Transition During Winding of a String

Physics 17, 19
As a string winds around a cylinder, a switch occurs from tight winding to looser winding, a behavior that could be relevant for natural phenomena.
Benno Putro/
Vine wind up. Flexible string-like strands wrap around other objects in many natural settings, from DNA coiled up inside cells to vines twisting around stems.

When a string-like filament is continuously looped around a solid object, sometimes it will coil tightly, and sometimes it will form a looser helix, or it may completely fail to wrap around the object. Now researchers have determined the factors controlling the outcome by studying the winding of a string around a rotating rod, finding a sharp transition between the two coil types as winding proceeds [1]. With further development, they expect the work to be useful in areas such as robotics, where coiled strands can be used to grab onto and manipulate slender objects.

Filaments coil around solid objects in myriad settings, from the packaging of DNA strands in cells to vines curling around tree trunks. Marie Tani of Kyoto University and Hirofumi Wada of Ritsumeiken University, both in Japan, were led to ponder coiling through experience. “To be honest, the first motivation came when we were just playing with yarn in our hands,” says Tani. They noticed that when wrapping yarn around a finger, a strand will sometimes coil tightly but in other cases will wrap in a looser way. As to why, however, they could find no explanation in existing research. “Surprisingly, this deceptively simple question really hasn’t been studied before,” Tani says.

In their experiments, Tani and Wada attached one end of a plastic string (diameter 1–4 mm) to a rigid rod oriented horizontally. The other end of the strand dangled freely. The researchers then rotated the rod at one turn per minute. Using strings whose lengths varied from roughly 10 cm to 1 m, the researchers observed a consistent pattern. At first, the string coiled tightly around the rod. Then, as the length of dangling string grew shorter, the coiling abruptly changed into a looser helical form. Finally, when the string became short enough, the wrapping stopped altogether, when the string’s stiffness was enough to lift it over the rod with each rotation.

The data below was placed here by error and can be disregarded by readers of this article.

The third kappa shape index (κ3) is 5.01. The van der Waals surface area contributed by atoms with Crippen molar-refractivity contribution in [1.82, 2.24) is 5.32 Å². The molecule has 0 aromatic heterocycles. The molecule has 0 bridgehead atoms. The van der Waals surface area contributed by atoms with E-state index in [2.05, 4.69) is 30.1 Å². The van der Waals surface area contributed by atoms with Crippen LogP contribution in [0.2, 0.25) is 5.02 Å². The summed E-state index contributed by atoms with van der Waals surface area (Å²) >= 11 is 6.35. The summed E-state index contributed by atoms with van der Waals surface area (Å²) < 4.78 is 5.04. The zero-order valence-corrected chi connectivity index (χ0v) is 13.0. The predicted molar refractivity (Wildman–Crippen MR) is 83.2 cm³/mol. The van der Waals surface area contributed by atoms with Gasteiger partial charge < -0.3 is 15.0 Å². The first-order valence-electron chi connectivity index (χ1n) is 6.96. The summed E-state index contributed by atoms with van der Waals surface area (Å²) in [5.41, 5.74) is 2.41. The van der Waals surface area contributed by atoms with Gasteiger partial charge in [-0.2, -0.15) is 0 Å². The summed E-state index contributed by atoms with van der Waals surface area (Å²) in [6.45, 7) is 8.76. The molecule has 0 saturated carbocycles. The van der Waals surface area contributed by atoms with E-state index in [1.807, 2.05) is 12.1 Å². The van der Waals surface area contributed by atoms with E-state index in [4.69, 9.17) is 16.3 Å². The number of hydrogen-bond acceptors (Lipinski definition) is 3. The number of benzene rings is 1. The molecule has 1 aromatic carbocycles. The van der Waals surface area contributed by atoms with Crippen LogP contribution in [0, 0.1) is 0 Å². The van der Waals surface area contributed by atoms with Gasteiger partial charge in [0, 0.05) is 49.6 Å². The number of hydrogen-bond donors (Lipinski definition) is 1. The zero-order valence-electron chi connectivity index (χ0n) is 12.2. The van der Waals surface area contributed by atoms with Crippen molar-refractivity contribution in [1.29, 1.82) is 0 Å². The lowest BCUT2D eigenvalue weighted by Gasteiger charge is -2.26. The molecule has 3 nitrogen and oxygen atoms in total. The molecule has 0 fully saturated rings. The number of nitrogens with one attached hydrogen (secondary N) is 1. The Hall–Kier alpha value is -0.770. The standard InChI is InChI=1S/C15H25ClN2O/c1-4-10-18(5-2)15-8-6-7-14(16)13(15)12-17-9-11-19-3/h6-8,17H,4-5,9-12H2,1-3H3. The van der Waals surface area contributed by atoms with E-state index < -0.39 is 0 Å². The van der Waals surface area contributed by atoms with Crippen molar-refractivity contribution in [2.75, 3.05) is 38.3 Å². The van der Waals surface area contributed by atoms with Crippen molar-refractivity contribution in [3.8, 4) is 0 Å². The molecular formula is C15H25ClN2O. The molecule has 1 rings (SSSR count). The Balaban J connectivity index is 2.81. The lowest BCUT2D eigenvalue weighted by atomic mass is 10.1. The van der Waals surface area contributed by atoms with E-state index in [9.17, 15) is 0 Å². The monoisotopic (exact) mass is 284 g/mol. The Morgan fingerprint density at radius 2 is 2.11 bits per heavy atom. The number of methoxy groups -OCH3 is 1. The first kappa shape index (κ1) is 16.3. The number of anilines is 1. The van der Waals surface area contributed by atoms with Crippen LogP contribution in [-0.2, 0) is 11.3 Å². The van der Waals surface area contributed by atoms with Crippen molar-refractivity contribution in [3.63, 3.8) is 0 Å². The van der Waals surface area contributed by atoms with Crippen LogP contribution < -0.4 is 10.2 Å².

M. Tani and H. Wada [1]
Coiling transition. In the experiment, a hanging string is drawn to coil up around a rotating rod. The winding changes from a tight coil on the left, when the hanging string is still long, to a looser helix as the strand grows shorter.

Tani and Wada focused primarily on explaining the sudden transition from tight coiling to looser coiling. On the basis of established theory, they argue that it reflects a competition between forces. A key parameter in the experiment is the typical length—call it Lbend—over which the string will bend significantly under its own weight. As they show using the theory of elastic objects, when the length of dangling string L is much longer than Lbend, gravity maintains good tension on the string, so the string winds tightly on the rod. When L becomes shorter than a certain characteristic length determined by Lbend and the radius of the supporting cylinder, however, the rigidity of the string is able to overcome gravity and cause a looser winding.

The researchers developed a mathematical description of this transition by modeling the forces acting on the string. Their model led to an equation formally identical to one originally derived by German mathematician Leonhard Euler to explain why a narrow column under increasing weight will abruptly buckle. The transition from tight coiling to looser winding follows essentially the same mathematical pattern. The analysis also led to an accurate prediction for the way in which the pitch of the helical wrap slowly grows looser following the transition from the tight-winding state.

“This research is remarkable for both the style of its approach and the broad applicability of its findings,” says engineer Pedro Reis, a specialist in flexible structures at the Swiss Federal Institute of Technology in Lausanne. “This investigation underscores how apparently simple systems often exhibit beautiful, overlooked phenomena. Its predictive understanding should be useful in practical, real-world applications.”

In particular, says Tani, the new understanding could be useful in areas of science or engineering where thin tendrils wind around objects. Aside from many examples in biology, she points to applications in robotics, as winding tendrils can be used to grab hold of slim objects.

–Mark Buchanan

Mark Buchanan is a freelance science writer who splits his time between Abergavenny, UK, and Notre Dame de Courson, France.


  1. M. Tani and H. Wada, “How a soft rod wraps around a rotating cylinder,” Phys. Rev. Lett. 132, 058204 (2024).

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